24th January 2021
UK MPAs to Tropical Coral Reefs
Ocean Ecology remain a leading provider of seabed imagery analysis and over recent years have conducted the analysis of many thousands of still images and minutes of video collected from multiple UK MPAs, deep sea sites throughout the Norwegian and Barents Seas and tropical coral reefs in the Caribbean.
Much of this work has been undertaken in support of Cefas’ ongoing UK MCZ programme, designed to protect valuable biodiversity and complete a ‘Blue Belt’ of MPAs around the UK’s coastline.
and minutes of video collected from multiple UK MPAs, deep sea sites throughout
the Norwegian and Barents Seas and tropical coral reefs in the Caribbean.
Some of our most recent projects involved the analysis of footage collected from a series of Marine Conservation Zones (MCZs) including the Runnel Stone, Runswick Bay, Offshore Overfalls and Offshore Brighton MCZs. These projects were completed utilising pioneering online imagery annotation techniques as an alternative to labour intensive tabular approaches and were the first tranche of UK MCZ seabed imagery analysis projects to be analysed using the Bio-Image Indexing and Graphical Labelling Environment (BIIGLE).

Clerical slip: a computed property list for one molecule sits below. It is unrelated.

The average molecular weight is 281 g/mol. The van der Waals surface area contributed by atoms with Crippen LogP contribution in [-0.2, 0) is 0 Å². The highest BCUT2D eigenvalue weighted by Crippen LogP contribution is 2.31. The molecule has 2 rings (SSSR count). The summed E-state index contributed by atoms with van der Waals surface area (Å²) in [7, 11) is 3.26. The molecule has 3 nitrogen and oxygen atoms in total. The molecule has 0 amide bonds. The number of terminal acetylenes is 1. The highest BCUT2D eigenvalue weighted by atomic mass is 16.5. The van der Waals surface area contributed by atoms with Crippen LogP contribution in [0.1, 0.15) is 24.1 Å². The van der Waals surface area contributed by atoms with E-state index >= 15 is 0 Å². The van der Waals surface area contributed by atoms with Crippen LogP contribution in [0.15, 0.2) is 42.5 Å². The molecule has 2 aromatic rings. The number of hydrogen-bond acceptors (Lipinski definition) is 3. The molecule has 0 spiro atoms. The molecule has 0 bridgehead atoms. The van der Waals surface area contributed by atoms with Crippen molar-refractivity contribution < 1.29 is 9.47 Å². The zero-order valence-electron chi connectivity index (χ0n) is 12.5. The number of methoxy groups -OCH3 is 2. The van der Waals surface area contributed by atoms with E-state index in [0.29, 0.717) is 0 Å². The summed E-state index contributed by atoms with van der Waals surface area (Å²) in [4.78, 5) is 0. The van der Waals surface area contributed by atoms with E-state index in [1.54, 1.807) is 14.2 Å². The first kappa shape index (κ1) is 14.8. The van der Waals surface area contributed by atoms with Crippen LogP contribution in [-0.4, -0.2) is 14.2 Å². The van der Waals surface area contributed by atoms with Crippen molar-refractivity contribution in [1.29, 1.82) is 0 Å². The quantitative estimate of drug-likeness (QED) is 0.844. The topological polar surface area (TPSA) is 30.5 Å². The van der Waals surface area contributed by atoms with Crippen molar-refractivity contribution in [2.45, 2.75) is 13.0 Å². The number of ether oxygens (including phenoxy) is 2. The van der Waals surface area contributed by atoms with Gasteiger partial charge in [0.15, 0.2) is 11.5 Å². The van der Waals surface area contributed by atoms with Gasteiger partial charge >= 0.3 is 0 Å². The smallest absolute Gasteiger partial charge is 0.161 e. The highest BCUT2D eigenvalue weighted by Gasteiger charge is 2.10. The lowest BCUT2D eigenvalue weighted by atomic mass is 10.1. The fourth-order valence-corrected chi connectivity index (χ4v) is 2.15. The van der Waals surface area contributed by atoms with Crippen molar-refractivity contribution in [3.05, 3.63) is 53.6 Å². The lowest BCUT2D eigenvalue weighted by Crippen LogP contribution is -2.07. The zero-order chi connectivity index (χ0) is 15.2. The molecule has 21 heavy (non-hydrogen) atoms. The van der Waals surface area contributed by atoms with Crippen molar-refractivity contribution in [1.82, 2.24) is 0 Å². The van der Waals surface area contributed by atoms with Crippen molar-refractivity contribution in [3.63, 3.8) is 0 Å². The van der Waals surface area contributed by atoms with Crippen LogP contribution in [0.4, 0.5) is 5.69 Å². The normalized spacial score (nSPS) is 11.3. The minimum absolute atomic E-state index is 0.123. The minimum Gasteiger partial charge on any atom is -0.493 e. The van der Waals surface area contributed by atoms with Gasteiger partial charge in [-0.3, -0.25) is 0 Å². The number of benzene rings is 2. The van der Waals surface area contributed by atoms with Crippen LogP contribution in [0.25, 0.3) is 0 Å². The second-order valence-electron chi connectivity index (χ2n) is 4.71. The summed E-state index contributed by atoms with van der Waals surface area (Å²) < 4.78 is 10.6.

BIIGLE is one of a number of emerging annotation tools that allow for increased accuracy, repeatability and improved quality assurance in the analysis of both video and stills data. Imagery is organised into projects and are made accessible to all users working on projects regardless of their location.
A key benefit of BIIGLE is the integration and collaboration it facilitates during the quality control process which allowed our team to work collaboratively across multi-users to streamline and maximise the efficacy of the quality control process undertaken by project partners, MarineSpace.
Our team have since utilised BIIGLE as part of a collaborative research study with Swansea University and Cefas aimed at improving benthic biodiversity assessments in turbid aquatic environments (read the paper here) which represents the first published study utilising the UK focused MPA morphological based label classification system developed by Cefas.